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Florida Labor & Employment Lawyer > Blog > Labor and Employment > Does The National Labor Relations Act Cover Graduate Student Assistants?

Does The National Labor Relations Act Cover Graduate Student Assistants?


For quite awhile now, graduate student teaching assistants across the country have argued that they should be considered employees, and not students, for the purposes of being covered by the National Labor Relations Act (NLRA). Indeed, for years, graduate students have attempted to organize, and have argued that they should be entitled to collective bargaining rights – things that are protected under the NLRA for employees.

Recently, the NLRB answered this question by issuing a 3-1 decision in which it held that “student assistants working at private colleges and universities are statutory employees covered by the National Labor Relations Act.” As such, as determined by the NLRB, graduate student assistants can be both students and employees for the purposes of certain employee rights.

NLRB Overturns Previous Decision Denying Graduate Student Assistants Employee Rights

This decision from the NLRB reversed its 2004 decision from Brown University, 342 NLRB 483, in which it determined that “the imposition of collective bargaining on graduate students would improperly intrude into the educational process and would be inconsistent with the purposes and policies of the Act.” It went on to declare that “there is a significant risk, and indeed a strong likelihood, that the collective-bargaining process will be detrimental to the educational process.” As such, the NLRB declared that “graduate student assistants are not employees within the meaning of Section 2(3) of the Act.” The Act discussed is the NLRA, mentioned above.

However, the recent decision entirely reversed that 2004 decision, underscoring that it has “deprived an entire category of workers of the protections of the Act without a convincing justification.” In other words, the NLRB that issued that most recent decision intimated that the possibility of collective bargaining intruding on graduate students’ educational processes was not a convincing justification for denying graduate student assistants collective bargaining rights.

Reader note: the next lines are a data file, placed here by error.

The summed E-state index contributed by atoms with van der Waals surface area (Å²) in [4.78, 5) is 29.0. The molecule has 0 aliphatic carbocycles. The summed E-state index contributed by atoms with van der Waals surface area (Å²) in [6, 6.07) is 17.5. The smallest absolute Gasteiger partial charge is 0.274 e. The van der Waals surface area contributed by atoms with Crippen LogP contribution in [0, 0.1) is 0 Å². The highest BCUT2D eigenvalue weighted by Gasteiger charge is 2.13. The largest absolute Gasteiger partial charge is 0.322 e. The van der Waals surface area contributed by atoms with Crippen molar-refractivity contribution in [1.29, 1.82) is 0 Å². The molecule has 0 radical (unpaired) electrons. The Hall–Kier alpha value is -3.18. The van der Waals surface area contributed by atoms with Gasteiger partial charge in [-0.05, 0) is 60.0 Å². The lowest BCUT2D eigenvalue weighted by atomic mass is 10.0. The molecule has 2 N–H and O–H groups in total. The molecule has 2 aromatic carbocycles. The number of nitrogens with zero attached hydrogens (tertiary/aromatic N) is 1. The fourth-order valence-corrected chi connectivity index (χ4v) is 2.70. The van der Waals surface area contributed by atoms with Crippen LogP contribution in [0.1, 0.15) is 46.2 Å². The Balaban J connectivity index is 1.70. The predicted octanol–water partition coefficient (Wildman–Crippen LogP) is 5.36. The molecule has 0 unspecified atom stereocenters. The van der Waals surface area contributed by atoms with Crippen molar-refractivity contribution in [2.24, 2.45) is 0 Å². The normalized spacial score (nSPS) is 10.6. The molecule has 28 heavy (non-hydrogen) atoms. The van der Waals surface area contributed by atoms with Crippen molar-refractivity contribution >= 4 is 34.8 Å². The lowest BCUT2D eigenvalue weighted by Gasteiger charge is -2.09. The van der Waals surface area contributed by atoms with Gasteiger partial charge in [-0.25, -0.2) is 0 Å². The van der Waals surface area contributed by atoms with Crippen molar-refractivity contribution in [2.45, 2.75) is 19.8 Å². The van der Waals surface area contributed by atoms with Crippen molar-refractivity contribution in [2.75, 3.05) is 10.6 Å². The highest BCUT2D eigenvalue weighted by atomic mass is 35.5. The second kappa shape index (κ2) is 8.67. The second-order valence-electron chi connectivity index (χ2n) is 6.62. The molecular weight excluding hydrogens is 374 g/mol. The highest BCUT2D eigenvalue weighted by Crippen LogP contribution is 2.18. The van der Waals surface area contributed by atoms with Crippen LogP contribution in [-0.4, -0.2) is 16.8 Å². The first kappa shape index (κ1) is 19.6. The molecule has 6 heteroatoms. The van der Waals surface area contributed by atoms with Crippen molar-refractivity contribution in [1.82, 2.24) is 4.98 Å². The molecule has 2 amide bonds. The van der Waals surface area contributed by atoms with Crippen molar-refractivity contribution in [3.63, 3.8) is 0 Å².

In reaching its decision, the NLRB cited a recent study from 2013 suggesting that unionization did not have a negative effect on student outcomes at public institutions, for example.

Reasons for Collective Bargaining Rights

Why would graduate students at private colleges and universities want to be considered employees under the NLRA in order to have collective bargaining rights? In brief, collective bargaining allows employees to negotiate terms of employment through their unions. Through their unions, employees can negotiate their pay rates, various work policies, healthcare and other types of benefits, and many other terms of their employment.

Generally speaking, employees who are unionized and negotiate through their unions tend to have more bargaining, or negotiating power when it comes to obtaining certain pay rates, benefits, and other terms of employment. As such, graduate student assistants at private colleges and universities could benefit substantially from the right to collective bargaining when it comes to the amount they are paid, both in salary and other benefits, for their work.

Contact a West Palm Beach Labor Lawyer

If you have questions about collective bargaining rights or rights under the NLRA, a labor lawyer in West Palm Beach can assist you. Contact Scott Law Team to discuss your situation.



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